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Knowledge access, creation and transfer in e‐government portals

Knowledge access, creation and transfer in e‐government portals Purpose – Knowledge management (KM) is an important consideration in e‐government portals to ensure that knowledge flows efficiently between governments, individuals and organisations. A crucial aspect of e‐government portals that has not been addressed adequately is the extent to which KM mechanisms have been implemented. Specifically, the authors argue that appropriate KM mechanisms are necessary to support the access, creation and transfer of knowledge between these portals and their users. The paper aims to propose an evaluation model for this purpose by first defining the main KM mechanisms and then burrowing deeper into their constituent dimensions. Design/methodology/approach – An evaluation model known as knowledge access, creation and transfer (K‐ACT) is presented which identifies three KM mechanisms for portals: knowledge access, creation and transfer. Each mechanism is characterised by a set of dimensions and sub‐dimensions representing the tools and features for supporting that mechanism. The model was derived from an analysis of the literature and validated by two independent reviewers who were trained in information science, were familiar with the objectives of the project and understood the concepts underlying KM implementation in portals. Using this model, a checklist was developed and applied to 60 e‐government portals in the Asian and North American regions to investigate the extent to which these KM mechanisms have been implemented. Findings – The findings indicate that, on average, e‐government portals featured only about 36 per cent of the KM mechanisms described in the model. Furthermore, no significant differences in the implementation of the KM mechanisms were found between the two regions' portals. The evaluation also offered potential areas for improvement based on the K‐ACT model. Originality/value – The present work has developed an evaluation model known as K‐ACT which can be used to assess KM implementation gaps in e‐government portals. This model can also be generalised to other types of portals. The evaluation also provides insights into the state of KM processes in the portals of the Asian and North American regions. http://www.deepdyve.com/assets/images/DeepDyve-Logo-lg.png Online Information Review Emerald Publishing

Knowledge access, creation and transfer in e‐government portals

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Publisher
Emerald Publishing
Copyright
Copyright © 2008 Emerald Group Publishing Limited. All rights reserved.
ISSN
1468-4527
DOI
10.1108/14684520810889664
Publisher site
See Article on Publisher Site

Abstract

Purpose – Knowledge management (KM) is an important consideration in e‐government portals to ensure that knowledge flows efficiently between governments, individuals and organisations. A crucial aspect of e‐government portals that has not been addressed adequately is the extent to which KM mechanisms have been implemented. Specifically, the authors argue that appropriate KM mechanisms are necessary to support the access, creation and transfer of knowledge between these portals and their users. The paper aims to propose an evaluation model for this purpose by first defining the main KM mechanisms and then burrowing deeper into their constituent dimensions. Design/methodology/approach – An evaluation model known as knowledge access, creation and transfer (K‐ACT) is presented which identifies three KM mechanisms for portals: knowledge access, creation and transfer. Each mechanism is characterised by a set of dimensions and sub‐dimensions representing the tools and features for supporting that mechanism. The model was derived from an analysis of the literature and validated by two independent reviewers who were trained in information science, were familiar with the objectives of the project and understood the concepts underlying KM implementation in portals. Using this model, a checklist was developed and applied to 60 e‐government portals in the Asian and North American regions to investigate the extent to which these KM mechanisms have been implemented. Findings – The findings indicate that, on average, e‐government portals featured only about 36 per cent of the KM mechanisms described in the model. Furthermore, no significant differences in the implementation of the KM mechanisms were found between the two regions' portals. The evaluation also offered potential areas for improvement based on the K‐ACT model. Originality/value – The present work has developed an evaluation model known as K‐ACT which can be used to assess KM implementation gaps in e‐government portals. This model can also be generalised to other types of portals. The evaluation also provides insights into the state of KM processes in the portals of the Asian and North American regions.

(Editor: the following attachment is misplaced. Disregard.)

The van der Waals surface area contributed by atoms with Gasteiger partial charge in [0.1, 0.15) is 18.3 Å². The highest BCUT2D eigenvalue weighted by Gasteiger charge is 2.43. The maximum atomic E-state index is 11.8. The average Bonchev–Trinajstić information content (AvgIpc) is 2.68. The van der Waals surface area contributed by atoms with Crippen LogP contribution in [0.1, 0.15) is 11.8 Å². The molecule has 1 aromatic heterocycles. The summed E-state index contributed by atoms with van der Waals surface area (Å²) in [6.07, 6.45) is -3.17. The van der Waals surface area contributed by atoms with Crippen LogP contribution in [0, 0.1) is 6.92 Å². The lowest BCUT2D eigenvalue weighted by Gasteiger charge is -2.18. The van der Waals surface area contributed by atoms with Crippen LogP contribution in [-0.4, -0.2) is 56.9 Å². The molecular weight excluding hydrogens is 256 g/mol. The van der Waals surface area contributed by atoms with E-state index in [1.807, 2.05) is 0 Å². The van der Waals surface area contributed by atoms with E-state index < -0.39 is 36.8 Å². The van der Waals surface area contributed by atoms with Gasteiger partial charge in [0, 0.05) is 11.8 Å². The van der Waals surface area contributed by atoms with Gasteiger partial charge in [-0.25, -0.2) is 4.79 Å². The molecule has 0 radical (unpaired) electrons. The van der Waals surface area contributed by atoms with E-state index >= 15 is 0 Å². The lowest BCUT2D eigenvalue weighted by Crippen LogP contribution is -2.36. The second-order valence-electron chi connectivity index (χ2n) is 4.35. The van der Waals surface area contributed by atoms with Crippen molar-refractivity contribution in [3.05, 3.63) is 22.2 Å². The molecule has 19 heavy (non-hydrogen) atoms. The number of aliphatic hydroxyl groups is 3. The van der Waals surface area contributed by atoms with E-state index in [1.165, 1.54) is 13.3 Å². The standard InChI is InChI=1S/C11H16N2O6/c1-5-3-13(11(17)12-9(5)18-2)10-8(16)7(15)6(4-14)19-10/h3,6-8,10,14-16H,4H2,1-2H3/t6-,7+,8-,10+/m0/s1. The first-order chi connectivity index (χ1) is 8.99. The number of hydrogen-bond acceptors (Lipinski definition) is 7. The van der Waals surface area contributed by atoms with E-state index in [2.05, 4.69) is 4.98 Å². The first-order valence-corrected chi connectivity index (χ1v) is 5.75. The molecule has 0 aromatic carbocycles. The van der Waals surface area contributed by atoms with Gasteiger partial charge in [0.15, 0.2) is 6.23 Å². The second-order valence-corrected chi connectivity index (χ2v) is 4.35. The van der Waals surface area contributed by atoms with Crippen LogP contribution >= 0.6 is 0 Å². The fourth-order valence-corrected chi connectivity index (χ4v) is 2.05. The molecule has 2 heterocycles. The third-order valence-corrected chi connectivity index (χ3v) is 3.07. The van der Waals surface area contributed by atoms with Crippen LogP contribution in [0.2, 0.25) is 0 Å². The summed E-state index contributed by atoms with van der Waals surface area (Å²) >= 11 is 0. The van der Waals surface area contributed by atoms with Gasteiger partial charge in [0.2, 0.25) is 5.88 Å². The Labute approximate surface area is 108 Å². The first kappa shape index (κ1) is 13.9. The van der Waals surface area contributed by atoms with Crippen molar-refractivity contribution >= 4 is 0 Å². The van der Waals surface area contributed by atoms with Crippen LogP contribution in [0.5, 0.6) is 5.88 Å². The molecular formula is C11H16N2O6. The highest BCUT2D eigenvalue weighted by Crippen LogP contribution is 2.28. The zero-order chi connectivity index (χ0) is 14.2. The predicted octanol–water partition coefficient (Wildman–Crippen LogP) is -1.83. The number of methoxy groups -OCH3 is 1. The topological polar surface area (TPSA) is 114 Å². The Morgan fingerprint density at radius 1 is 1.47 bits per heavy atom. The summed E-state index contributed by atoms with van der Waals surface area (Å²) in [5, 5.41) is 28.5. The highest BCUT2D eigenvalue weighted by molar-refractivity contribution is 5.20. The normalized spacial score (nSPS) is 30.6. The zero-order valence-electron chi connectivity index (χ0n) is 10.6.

Journal

Online Information ReviewEmerald Publishing

Published: Jun 20, 2008

Keywords: Knowledge management; Knowledge creation; Knowledge transfer; Online operations; Government

References